Saturday, July 20, 2024
Robotics are increasingly taking the effort out of traditional labouring tasks and improving labour productivity (Image by John Fitzsimmons)
Equipment

No place for auto-pilot

Navigating the greenlife jungle

By John Fitzsimmons

Over recent months, pressures have been building on nearly all sectors of the economy. Previously undetected stress cracks are appearing daily, with outcomes ranging from annoying to catastrophic. And yet, as the old saying “it’s an ill wind that blows no-one any good” goes, there are still thrivers among the survivors. The greenlife industry is our small part of the whole system but even it has ended up in a heavy debate between some retailers and some producers. It’s very emotive.

So, where do you sit in this turmoil? Or do you see yourself as riding out ‘normally choppy’ seas? Some events and reports have depicted ‘David and Goliath’ scenarios. Is this really the case or are the reports reflecting matters peculiar to individual enterprises? This writer is in no position to share or comment on individual situations, although personal experience allows us all to arrive at our own observations. Therefore, any observations here are derivative and general in nature.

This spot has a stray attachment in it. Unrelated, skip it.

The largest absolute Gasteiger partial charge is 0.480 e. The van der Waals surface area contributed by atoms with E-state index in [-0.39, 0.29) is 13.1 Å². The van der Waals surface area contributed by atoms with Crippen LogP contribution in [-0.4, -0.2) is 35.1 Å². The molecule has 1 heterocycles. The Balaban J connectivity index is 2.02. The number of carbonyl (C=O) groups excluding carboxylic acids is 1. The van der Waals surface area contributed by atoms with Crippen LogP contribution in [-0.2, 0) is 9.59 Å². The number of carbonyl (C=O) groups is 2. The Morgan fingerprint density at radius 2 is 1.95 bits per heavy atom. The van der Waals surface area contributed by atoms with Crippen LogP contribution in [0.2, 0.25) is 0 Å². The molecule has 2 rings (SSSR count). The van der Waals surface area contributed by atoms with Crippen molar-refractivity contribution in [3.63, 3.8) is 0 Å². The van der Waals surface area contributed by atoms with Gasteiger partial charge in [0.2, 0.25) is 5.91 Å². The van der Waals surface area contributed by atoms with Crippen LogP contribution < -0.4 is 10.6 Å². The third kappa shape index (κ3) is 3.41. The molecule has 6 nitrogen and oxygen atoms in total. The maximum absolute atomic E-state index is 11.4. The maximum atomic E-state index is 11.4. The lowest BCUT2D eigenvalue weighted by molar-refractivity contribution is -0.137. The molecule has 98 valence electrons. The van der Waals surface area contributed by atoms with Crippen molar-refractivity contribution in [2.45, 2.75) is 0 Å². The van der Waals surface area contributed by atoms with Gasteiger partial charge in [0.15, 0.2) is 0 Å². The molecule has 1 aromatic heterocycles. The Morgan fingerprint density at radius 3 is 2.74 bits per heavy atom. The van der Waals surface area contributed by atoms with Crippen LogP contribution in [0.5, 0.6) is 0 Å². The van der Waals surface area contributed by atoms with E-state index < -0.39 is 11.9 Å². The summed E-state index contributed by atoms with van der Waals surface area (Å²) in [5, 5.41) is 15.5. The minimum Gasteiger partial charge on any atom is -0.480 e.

I have previously shared the view that “if you’re not in business for fun or profit (then) what are you doing there?” Note that having ‘fun,’ presumably without profit, was an option. That saying was attributed to the man who really got Avis car hire going in the USA in the 1960s. Does that apply to your greenlife enterprise in Australia today? If there’s no profit and no fun – what do you do? The contemporary word is to ‘pivot.’ Or as Kenny Rogers sang “know when to hold ’em, know when to fold ’em, and know when to run.”

Successful retailers are adept at presenting the right mix of goods for their clientele (Im-age by John Fitzsimmons)
Successful retailers are adept at presenting the right mix of goods for their clientele (Im-age by John Fitzsimmons)